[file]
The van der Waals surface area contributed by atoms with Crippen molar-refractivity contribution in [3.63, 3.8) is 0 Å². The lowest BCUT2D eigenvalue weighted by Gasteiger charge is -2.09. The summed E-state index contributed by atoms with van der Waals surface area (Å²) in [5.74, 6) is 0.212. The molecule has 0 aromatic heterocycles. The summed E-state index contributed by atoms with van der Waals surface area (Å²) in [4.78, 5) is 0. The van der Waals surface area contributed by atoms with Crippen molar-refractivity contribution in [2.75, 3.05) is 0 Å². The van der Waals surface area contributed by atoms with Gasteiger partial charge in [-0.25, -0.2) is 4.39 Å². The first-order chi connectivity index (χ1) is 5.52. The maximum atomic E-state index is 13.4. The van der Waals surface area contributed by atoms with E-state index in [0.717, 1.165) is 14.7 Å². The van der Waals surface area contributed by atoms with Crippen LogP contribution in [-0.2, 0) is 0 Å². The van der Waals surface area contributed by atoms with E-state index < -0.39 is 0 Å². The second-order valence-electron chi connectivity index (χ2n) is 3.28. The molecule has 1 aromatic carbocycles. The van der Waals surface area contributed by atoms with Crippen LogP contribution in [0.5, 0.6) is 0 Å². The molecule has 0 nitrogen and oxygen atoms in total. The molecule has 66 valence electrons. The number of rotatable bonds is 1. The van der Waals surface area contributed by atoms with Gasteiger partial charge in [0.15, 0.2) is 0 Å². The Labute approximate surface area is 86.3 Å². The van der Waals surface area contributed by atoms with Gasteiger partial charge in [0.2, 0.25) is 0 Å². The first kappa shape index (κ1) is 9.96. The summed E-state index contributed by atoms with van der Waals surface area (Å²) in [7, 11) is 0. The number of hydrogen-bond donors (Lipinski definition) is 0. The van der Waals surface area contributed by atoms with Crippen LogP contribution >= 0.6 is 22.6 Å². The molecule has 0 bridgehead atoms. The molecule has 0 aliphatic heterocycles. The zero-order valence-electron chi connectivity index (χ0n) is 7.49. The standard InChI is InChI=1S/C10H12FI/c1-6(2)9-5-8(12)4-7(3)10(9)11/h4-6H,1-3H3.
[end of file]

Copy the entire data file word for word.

The van der Waals surface area contributed by atoms with Crippen molar-refractivity contribution in [3.63, 3.8) is 0 Å². The lowest BCUT2D eigenvalue weighted by Gasteiger charge is -2.09. The summed E-state index contributed by atoms with van der Waals surface area (Å²) in [5.74, 6) is 0.212. The molecule has 0 aromatic heterocycles. The summed E-state index contributed by atoms with van der Waals surface area (Å²) in [4.78, 5) is 0. The van der Waals surface area contributed by atoms with Crippen molar-refractivity contribution in [2.75, 3.05) is 0 Å². The van der Waals surface area contributed by atoms with Gasteiger partial charge in [-0.25, -0.2) is 4.39 Å². The first-order chi connectivity index (χ1) is 5.52. The maximum atomic E-state index is 13.4. The van der Waals surface area contributed by atoms with E-state index in [0.717, 1.165) is 14.7 Å². The van der Waals surface area contributed by atoms with Crippen LogP contribution in [-0.2, 0) is 0 Å². The van der Waals surface area contributed by atoms with E-state index < -0.39 is 0 Å². The second-order valence-electron chi connectivity index (χ2n) is 3.28. The molecule has 1 aromatic carbocycles. The van der Waals surface area contributed by atoms with Crippen LogP contribution in [0.5, 0.6) is 0 Å². The molecule has 0 nitrogen and oxygen atoms in total. The molecule has 66 valence electrons. The number of rotatable bonds is 1. The van der Waals surface area contributed by atoms with Gasteiger partial charge in [0.15, 0.2) is 0 Å². The Labute approximate surface area is 86.3 Å². The van der Waals surface area contributed by atoms with Gasteiger partial charge in [0.2, 0.25) is 0 Å². The first kappa shape index (κ1) is 9.96. The summed E-state index contributed by atoms with van der Waals surface area (Å²) in [7, 11) is 0. The number of hydrogen-bond donors (Lipinski definition) is 0. The van der Waals surface area contributed by atoms with Crippen LogP contribution >= 0.6 is 22.6 Å². The molecule has 0 bridgehead atoms. The molecule has 0 aliphatic heterocycles. The zero-order valence-electron chi connectivity index (χ0n) is 7.49. The standard InChI is InChI=1S/C10H12FI/c1-6(2)9-5-8(12)4-7(3)10(9)11/h4-6H,1-3H3.